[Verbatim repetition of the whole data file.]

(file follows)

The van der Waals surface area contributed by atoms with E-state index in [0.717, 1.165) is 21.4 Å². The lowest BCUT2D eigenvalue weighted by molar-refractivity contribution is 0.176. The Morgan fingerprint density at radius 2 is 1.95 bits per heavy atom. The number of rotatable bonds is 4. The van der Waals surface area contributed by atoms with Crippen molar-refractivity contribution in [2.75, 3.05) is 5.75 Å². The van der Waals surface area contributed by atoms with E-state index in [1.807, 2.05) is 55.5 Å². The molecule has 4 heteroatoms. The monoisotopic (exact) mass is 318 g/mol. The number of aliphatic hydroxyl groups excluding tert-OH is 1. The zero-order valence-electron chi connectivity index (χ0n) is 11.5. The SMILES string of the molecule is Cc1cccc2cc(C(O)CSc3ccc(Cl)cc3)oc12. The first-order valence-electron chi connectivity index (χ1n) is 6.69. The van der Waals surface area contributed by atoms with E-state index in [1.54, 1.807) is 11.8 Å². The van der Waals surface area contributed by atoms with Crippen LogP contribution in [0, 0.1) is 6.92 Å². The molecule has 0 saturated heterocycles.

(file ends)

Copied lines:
The van der Waals surface area contributed by atoms with E-state index in [0.717, 1.165) is 21.4 Å². The lowest BCUT2D eigenvalue weighted by molar-refractivity contribution is 0.176. The Morgan fingerprint density at radius 2 is 1.95 bits per heavy atom. The number of rotatable bonds is 4. The van der Waals surface area contributed by atoms with Crippen molar-refractivity contribution in [2.75, 3.05) is 5.75 Å². The van der Waals surface area contributed by atoms with E-state index in [1.807, 2.05) is 55.5 Å². The molecule has 4 heteroatoms. The monoisotopic (exact) mass is 318 g/mol. The number of aliphatic hydroxyl groups excluding tert-OH is 1. The zero-order valence-electron chi connectivity index (χ0n) is 11.5. The SMILES string of the molecule is Cc1cccc2cc(C(O)CSc3ccc(Cl)cc3)oc12. The first-order valence-electron chi connectivity index (χ1n) is 6.69. The van der Waals surface area contributed by atoms with E-state index in [1.54, 1.807) is 11.8 Å². The van der Waals surface area contributed by atoms with Crippen LogP contribution in [0, 0.1) is 6.92 Å². The molecule has 0 saturated heterocycles.